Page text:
Ponds in Poitou Charentes from an article in Living Magazine.
Living in this part of France with water on demand at the turn of a tap, it’s easy to forget that as little as 20 to 25 years ago there were many people in small hamlets that only had the well to supply their needs. Pumped domestic water for many is a relatively recent phenomenon in rural France. The further we go back, the more people depended on other means to provide and store water for themselves and their livestock which included different types of ponds, troughs and containers depending on the purposes they would be required for. In turn, these often provided an important habitat for a range of species, amphibians, reptiles, insects and plants. Sadly, many have been lost for one reason or another or have been altered to satisfy our desire for ornamentation.
Ponds have always played an important role in human social and economic activity. The vast majority are of human origin although the end product in mind was not always a pond and in this region we can identify a number of different types. As livestock played a pivotal role in every farm, hamlet, village and town, ponds were created for animals to drink from. These can be close to a habitation and are often constructed with stone walls, one end having a gentle slope for the animals to approach the water, and are commonly part of the heart of a farm. Many of these exist today throughout the region.
Photo above - recently restored French farmyard pond with slope for animals.
Photo above - typical village or hamlet pond
Other farm ponds were simply scooped out in an open field or they made use of existing hollows. Where the soil was clay and naturally impervious, it could be puddled in the same manner as for the construction of canals. Although quite shallow these ponds, when well made, could provide water for a substantial number of cattle or sheep. Occasionally larger ponds, not lakes, were created in close proximity to a chateau or abbey where they were used to provide fresh fish for the inhabitants’ table.
Photo above - abandoned farm pond with stone trough
Domestic water was also important and several types of ponds were created close to habitations, often in conjunction with a well, which were used to provide water for cooking, general cleaning and personal washing. These ponds and troughs were frequently the source of epidemics of both typhoid and cholera even though they were regularly disinfected with the addition of quicklime, the same product being used to dispose of infected corpses as and when the need arose.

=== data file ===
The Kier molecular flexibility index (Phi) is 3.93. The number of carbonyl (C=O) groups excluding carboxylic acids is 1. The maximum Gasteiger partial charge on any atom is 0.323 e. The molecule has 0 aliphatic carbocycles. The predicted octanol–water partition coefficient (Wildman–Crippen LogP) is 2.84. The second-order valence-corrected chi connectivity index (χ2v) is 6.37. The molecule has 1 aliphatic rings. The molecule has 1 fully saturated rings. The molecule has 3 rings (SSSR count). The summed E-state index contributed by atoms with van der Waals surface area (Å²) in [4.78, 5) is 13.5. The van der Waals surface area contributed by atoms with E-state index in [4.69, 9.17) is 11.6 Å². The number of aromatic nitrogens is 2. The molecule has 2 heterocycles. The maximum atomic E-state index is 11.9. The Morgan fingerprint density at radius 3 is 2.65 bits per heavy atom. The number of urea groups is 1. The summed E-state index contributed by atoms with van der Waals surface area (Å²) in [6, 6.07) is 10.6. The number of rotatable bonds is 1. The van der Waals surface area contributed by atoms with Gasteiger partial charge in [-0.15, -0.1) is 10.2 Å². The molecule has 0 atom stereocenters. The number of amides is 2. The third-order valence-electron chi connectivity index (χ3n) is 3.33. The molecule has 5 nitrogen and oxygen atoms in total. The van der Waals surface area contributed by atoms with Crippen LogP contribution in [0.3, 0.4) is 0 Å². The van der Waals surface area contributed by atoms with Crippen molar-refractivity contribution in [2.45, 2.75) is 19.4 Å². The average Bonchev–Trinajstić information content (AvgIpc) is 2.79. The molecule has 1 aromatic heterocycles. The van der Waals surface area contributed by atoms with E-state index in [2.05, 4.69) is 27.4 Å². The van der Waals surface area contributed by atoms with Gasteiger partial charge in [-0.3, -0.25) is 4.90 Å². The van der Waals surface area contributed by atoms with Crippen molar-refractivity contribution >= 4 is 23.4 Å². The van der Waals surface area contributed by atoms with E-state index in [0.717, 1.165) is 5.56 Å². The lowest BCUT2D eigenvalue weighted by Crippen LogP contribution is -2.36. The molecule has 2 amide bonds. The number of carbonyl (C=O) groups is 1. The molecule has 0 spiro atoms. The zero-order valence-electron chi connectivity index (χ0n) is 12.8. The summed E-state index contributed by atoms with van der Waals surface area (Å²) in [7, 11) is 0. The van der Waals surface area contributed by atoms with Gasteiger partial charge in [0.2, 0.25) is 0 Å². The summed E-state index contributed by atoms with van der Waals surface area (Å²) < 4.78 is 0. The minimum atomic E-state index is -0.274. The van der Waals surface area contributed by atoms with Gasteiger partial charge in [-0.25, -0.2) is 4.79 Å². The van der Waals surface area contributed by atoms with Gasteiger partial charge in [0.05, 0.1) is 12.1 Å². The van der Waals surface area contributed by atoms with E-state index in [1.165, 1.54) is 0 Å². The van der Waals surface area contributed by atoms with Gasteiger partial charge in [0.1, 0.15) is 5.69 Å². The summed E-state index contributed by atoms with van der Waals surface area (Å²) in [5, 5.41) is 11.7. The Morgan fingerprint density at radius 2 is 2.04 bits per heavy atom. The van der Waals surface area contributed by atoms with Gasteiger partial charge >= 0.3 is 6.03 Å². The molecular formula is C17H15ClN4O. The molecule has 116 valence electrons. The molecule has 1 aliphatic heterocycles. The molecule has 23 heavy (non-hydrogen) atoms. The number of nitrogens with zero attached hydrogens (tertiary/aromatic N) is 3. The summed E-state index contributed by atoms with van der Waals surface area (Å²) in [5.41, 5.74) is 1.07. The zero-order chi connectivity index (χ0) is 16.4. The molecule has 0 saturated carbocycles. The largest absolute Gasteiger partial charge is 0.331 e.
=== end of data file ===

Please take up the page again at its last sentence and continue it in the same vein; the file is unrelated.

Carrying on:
Photo above - large stone trough that was once situated next to a well.
Ponds were also created for what could loosely be termed manufacturing purposes. These were usually used to fill some of the large stone troughs that can still be seen near old houses. Some would have been used to soak flax, cane or hemp to separate the fibres, others to soak willow to make it flexible enough to work with, making baskets etc. Large stone troughs were also used to do the laundry. This water would be rendered useless for any other purpose after being used as would be the water that would have been used by the smithy.
Photo above - Large 18th century crock used for washing clothes
Following on from these purpose built ponds we have unintentional ponds that were created as a result of different human activities and although not immediately obvious, there were a large number dotted around that resulted from stray bombs. Other good examples are places where open quarrying has taken place to extract sand, gravel and stone although many of these end up more the size of lakes. More interesting are the various sites where mill stones were extracted having been hewn from the solid rock. A classic case is La Moulière, Pinail, in the commune of Vouneuil-sur-Vienne (86) which is now the only nature reserve for the Vienne département . Originally with some 13,000 or more ponds, it was probably the largest millstone extraction in the world. Besides Pinail there are other places throughout the region where the stone was suitable for extraction and, although most have been lost, some of them still exist as ponds.